Thanks to the Polish Book Institute’s website (my subscription to the venerable NYRB having recently lapsed…), I’ve just learned of Charles Simic’s review of three recent titles dealing with human rights violations in the former Yugoslavia, “Connoisseurs of Cruelty” (New York Review of Books, 12 March 2009). The first book he looks at is Polish author Wojciech Tochman’s LIKE EATING A STONE: SURVIVING THE PAST IN BOSNIA, which Antonia Lloyd-Jones has very generously given to us under the auspices, last April, of Portobello Books in the UK, and last October, of Atlas & Co. in the US. Restrained and bleak, it is a remarkable book; and I could hardly keep from telling everyone I know about it after I read it last November.
Tochman, who was born in 1969 and lives in Warsaw, is a leading younger journalist in a country that has a long and rich tradition of reportage, or literary journalism. This tradition is primarily associated with Krzysztof Kąkolewski, Ryszard Kapuściński, and Hanna Krall, three authors whose careers took off in the 1970s, the latter two of whom are quite well known abroad. What is usually called the “Polish School of Reportage” (NB: a parallel movement in film is called by the same name), has its roots in the work of Ksawery Pruszyński, Melchior Wańkowicz, Tadeusz Borowski, Gustaw Herling-Grudziński, and Zofia Nałkowska, writers who came of age in the interwar period and who largely wrote about the experience of World War II.Reportage is an established and respected literary genre in Poland in a way that it is not (yet, at least) in English, despite the presence of classics like Truman Capote’s In Cold Blood, the Library of America’s recent impressive editions of 20th century journalism, or the work of writers like Anne Fadiman, Philip Gourevitch, or Lawrence Weschler. In Poland, high school students study it alongside novels and lyric poetry as a distinct field of literature. And many publishing houses, like WAB and Czarne, have series devoted to reportage, featuring books by a younger generation of writers: Wojciech Jagielski, Paweł Smoleński, Olga Stanisławska, Mariusz Szczygiel, and Jacek Hugo-Bader, among many others.
Tochman was nominated for two prestigious prizes for LIKE EATING A STONE, which was first published by Wydawnictwo Pogranicze in 2002: the Polish NIKE Award and the French Prix Témoin du Monde. He has a website (most of which is in Polish): http://tochman.com.pl/. LIKE EATING A STONE, his third book, was written in 2000-2001, and aside from one heartbreaking foray into the Serbian Republic, largely follows the experience of Muslim women in Bosnia who, as Simic puts it, “years after the signing of the Dayton Accords were still haunting the mass graves being exhumed in Bosnia in the hope that among the bones being identified they might find their long-missing husbands and sons”—and daughters, too. Organized in short chapters that are themselves subdivided in small sections titled according to specific objects or phenomena—”Body Bags,” “Plums,” “String,” “Questions that Are Not Asked,” “The Last Day of the Holidays,” “The Garage”—the book reads as rather loosely structured for the first fifty pages or so, dipping into the stories of first this character then that, before eventually cohering around the work of one woman, the forensic anthropologist Dr. Ewa Klonowski, and the hopes and fears of a couple of families. There is no “I” in this book—the narrator is entirely evacuated, disembodied—no immediately identifiable organizing principle. But that uncanny vacancy is less the assertion of an intangible, distant authority, than—I think—an unaffected, and affectless, recreation of the author’s own devastation, having come so close to the heart of the atrocity. What the reader gets is about as unfiltered an account of tragedy as anything he or she is likely to read for a long time.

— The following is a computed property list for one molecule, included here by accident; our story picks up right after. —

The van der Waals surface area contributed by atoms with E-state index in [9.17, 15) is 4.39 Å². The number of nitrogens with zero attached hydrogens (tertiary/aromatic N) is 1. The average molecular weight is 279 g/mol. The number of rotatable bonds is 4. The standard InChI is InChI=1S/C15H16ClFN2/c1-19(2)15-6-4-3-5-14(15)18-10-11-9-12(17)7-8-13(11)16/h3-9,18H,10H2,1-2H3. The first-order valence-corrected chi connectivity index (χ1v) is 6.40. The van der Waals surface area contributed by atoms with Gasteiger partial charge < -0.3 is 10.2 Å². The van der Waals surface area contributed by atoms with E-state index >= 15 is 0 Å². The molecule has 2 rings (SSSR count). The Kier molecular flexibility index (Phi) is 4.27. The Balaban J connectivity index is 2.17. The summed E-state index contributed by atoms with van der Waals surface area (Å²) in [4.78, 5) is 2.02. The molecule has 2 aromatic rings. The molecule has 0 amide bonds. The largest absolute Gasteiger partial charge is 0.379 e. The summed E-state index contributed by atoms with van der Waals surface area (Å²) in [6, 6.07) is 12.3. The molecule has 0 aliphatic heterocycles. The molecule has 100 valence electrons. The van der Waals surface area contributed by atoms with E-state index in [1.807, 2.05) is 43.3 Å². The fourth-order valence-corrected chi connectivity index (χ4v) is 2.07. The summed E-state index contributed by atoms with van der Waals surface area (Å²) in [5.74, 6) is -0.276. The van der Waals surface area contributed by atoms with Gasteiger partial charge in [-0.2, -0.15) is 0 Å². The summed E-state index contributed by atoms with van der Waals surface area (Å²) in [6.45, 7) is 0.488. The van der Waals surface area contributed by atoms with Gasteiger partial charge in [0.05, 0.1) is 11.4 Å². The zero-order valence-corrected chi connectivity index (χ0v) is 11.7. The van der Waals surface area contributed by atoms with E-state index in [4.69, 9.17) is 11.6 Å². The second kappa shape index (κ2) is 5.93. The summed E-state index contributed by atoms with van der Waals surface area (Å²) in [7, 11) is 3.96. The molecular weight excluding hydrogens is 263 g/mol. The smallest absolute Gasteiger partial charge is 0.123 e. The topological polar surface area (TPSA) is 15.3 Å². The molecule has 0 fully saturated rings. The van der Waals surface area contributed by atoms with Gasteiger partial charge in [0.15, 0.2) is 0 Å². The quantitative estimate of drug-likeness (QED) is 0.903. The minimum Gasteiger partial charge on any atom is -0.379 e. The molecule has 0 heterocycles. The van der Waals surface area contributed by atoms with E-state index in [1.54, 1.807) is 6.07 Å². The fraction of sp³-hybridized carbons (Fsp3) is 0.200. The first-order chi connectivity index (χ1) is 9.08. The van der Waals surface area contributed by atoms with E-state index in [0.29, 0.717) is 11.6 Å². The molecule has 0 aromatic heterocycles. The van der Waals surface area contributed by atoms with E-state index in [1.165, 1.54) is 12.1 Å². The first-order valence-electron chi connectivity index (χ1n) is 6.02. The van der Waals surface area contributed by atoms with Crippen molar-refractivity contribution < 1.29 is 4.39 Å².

I can only imagine that Antonia Lloyd-Jones’s experience of translating this book, of finding the language in English and editing drafts and galleys of it, must have been harrowing. I’m reminded of a paper I once heard given by the University of Chicago professor Loren Kruger, who described the trauma that official interpreters for South Africa’s Truth and Reconciliation Commission themselves experienced as a byproduct of translating the testimonies of victims of human rights crimes. I wonder, too, if Tochman’s resistance to representing his own subjectivity might be understood as a kind of prophylaxis.
LIKE EATING A STONE is by no means an easy book, but for that, like Gourevitch’s stories from the Rwandan genocide, We Wish to Inform You That Tomorrow We Will Be Killed With Our Families, it is a necessary one. It is also not only a report about atrocities in Bosnia, but involves, too, I think, an attempt to engage the relationship between self and other, or rather, between others: Muslim Bosnian and Orthodox Serb; the living and the dead; the individual, unmarked male observer and the communities of women observed and described. The book stands—in fact it practically requires—being read multiple times, and certainly discussed and worked through.